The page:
Unmaking the Modern: Stanley Anderson, Critic of Modernity

Unmaking the Modern: Stanley Anderson, Critic of Modernity

“What a Piece of Work is Man!‘ (1936)

In his work as in his correspondences, Anderson was a fierce critic of modern culture, art and science. He dreaded scientific ‘tendencies’ to ‘fit mankind into a rigidly rational scheme.’  His ‘pet aversion’ was the attempt of scientists to ‘make a square peg fit a round hole’.  That metaphor is rendered concrete in The Biometrician (1919).

“What a Piece of Work is Man!‘ (1936), shown below, expresses Anderson’s attitudes toward the contemporary press.  The title is a line borrowed from Hamlet.  The newspapers on the stands of a public library feature images of warfare. A bishop blesses the troops while men kneel in worship of the machine. Juxtaposed are an advertisement for slimming pills and an article on ‘Hollywood Divorce.’ Meanwhile, a woman with a hole in her stocking studies the help wanted section.

In the same engraving, a magazine editorial ridicules the views of the art critic Herbert Read.  A tribal mask mocks Read’s advocacy of modernism.  A stick figure drawing slams Read’s championing of children’s art. 

As Anderson saw it, modernity was too much concerned with fads and fashions.  Diligence and sincerity were rejected in favour of speed and expediency.


‘Progress’

During the 1920s. figures became increasingly prominent in Anderson’s prints. Yet even his earlier city views are never strictly architectural. They are scenes of everyday struggles for survival in an urban environment whose stark contrasts are expressive of rapidly changing times.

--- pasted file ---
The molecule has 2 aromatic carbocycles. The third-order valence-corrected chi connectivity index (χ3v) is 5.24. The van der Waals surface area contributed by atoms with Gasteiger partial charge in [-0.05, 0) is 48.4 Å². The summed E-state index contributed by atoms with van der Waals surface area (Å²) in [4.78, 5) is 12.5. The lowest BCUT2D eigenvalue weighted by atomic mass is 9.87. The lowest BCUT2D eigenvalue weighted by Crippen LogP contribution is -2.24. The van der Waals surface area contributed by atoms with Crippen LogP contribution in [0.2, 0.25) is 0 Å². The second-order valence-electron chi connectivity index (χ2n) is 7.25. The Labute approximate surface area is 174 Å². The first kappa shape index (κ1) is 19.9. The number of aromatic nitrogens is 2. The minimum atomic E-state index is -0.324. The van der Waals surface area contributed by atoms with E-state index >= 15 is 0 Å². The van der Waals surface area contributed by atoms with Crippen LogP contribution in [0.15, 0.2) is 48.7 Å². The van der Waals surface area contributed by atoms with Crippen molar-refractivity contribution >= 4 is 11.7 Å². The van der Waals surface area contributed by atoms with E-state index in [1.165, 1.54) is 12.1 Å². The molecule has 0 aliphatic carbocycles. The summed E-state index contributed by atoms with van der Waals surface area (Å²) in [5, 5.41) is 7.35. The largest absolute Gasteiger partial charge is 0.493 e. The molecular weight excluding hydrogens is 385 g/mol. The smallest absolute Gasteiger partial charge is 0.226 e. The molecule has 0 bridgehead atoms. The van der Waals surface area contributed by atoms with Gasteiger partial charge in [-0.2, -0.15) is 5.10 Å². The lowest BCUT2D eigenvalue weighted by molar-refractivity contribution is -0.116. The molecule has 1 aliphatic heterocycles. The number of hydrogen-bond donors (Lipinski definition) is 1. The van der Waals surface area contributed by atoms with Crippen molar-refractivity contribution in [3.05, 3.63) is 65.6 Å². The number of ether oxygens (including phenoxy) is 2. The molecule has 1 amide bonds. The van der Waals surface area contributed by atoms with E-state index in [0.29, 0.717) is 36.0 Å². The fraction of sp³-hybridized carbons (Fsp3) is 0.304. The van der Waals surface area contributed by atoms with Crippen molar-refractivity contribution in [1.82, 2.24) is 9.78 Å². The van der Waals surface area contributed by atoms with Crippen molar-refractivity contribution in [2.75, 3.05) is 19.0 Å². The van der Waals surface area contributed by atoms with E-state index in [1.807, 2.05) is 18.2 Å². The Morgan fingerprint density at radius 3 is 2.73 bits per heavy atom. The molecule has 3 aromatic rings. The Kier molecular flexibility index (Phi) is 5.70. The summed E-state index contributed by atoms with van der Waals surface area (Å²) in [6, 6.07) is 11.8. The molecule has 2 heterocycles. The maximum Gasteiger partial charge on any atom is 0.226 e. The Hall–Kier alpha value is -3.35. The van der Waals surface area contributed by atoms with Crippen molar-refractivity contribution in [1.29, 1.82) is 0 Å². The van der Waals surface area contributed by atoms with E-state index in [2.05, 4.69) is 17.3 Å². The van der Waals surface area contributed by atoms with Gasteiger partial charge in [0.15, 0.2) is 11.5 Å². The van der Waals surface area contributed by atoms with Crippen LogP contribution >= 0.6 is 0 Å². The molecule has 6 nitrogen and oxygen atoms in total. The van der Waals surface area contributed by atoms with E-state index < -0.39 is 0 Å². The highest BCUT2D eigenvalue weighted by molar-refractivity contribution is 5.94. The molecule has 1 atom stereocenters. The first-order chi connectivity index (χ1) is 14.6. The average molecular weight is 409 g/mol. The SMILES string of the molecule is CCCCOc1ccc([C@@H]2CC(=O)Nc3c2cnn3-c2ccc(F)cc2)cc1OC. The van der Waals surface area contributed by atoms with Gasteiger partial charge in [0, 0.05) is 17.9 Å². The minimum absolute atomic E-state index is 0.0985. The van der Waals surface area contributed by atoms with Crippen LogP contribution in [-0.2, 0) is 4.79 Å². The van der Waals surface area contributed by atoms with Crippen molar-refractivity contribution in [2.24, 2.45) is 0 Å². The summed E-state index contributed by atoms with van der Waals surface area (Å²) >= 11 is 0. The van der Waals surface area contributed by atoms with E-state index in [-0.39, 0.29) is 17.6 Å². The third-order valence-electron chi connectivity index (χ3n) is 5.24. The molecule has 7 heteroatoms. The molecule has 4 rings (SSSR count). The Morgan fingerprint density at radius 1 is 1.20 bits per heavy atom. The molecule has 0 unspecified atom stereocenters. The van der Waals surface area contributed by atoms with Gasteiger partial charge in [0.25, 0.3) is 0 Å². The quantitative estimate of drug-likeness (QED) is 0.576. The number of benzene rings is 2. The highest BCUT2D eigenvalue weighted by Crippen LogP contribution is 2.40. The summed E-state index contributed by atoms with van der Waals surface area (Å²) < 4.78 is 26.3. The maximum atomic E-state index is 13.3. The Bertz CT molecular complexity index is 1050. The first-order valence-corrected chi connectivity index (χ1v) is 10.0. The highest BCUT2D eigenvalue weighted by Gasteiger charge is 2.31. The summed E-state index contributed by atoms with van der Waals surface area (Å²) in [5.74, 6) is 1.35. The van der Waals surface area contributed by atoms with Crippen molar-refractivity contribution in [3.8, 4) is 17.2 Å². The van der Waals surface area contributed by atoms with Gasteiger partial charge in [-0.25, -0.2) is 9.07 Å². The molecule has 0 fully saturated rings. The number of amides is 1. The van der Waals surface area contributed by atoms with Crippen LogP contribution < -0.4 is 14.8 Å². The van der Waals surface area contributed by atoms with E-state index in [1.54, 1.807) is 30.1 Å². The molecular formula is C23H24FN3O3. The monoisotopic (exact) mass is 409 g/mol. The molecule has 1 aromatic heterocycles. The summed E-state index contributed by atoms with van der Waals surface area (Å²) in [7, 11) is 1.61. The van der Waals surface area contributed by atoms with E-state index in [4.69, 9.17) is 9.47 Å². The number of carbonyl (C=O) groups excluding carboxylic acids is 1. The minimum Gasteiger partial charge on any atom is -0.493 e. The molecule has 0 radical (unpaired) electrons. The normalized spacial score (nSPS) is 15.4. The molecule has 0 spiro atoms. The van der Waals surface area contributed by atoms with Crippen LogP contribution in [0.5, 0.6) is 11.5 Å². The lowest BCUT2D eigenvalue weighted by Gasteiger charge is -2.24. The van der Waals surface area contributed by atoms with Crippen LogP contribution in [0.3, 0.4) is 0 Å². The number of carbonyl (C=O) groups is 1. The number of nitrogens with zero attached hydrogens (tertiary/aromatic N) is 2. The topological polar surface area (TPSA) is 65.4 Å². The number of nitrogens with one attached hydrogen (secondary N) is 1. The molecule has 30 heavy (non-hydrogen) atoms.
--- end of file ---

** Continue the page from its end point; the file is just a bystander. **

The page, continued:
In the etching Cox’s New Site, Pall Mall (1922), pictured above, the contrast of old and new is heightened by the horse-drawn vehicles in front of a towering steel construction.  The building site marked the merger of two bank and shipping agencies. Years later, Anderson expressed his dismay at the godlessness of such architectural marvels: ‘How can work be a Te Deum in building a modern church – Woolworth’s or an Insurance Corporation edifice!’

In Piccadilly Circus (1923), pictured below, a sign on a crowded omnibus advertises a pest killer while a billboard on the opposite side announces The Insect Play, a satire by Karel and Josef Čapek. Another reference to Karel Čapek can be spotted in the letters R. U. R. It is the title of the writer’s most famous play, Rossum’s Universal Robots, which introduced the word ‘robot’ into the English dictionary.

Piccadilly Circus (1923)

In juxtapositions like these, Anderson communicated his unease about modern business and the spiritual toll it had on the individuals that made up the workforce.

Detail of Piccadilly Circus (1923)

A Mayfair Backwater; or, Crabb’s Opponent (1930)

In the interwar years, the bohemian atmosphere of Shepherd Market in the London borough of Mayfair proved irresistible to artists and writers. Its allure grew with the publication of Michael Arlen’s novel The Green Hat (1924), for which it served as a setting. Creating a play of shadow and light, Anderson draws viewers into an unfolding melodrama of urban life.

Carrington House, the building with the open door, had once been occupied by Lord Nelson and his mistress, Lady Hamilton. Now it was awaiting demolition. A lone holdout refuses to vacate the roofless shell. Anderson captures the ongoing battle of wits by placing the ‘Opponent’ in the lighted doorway. His defeat is foreshadowed by the writing on the wall.

A few years earlier, one of Anderson’s etchings had appeared in a book illustrating a Disappearing London.  Chronicling sites of construction and demolition, Anderson brought his opposition to ‘progress’ home.


Gleaners (1932)

Until the death of the last holdout in the mid-1990s, Farringdon Road in Finsbury was teeming with second-hand booksellers.  Literature – especially lines of poetry – served Anderson as an inspiration for many of his works.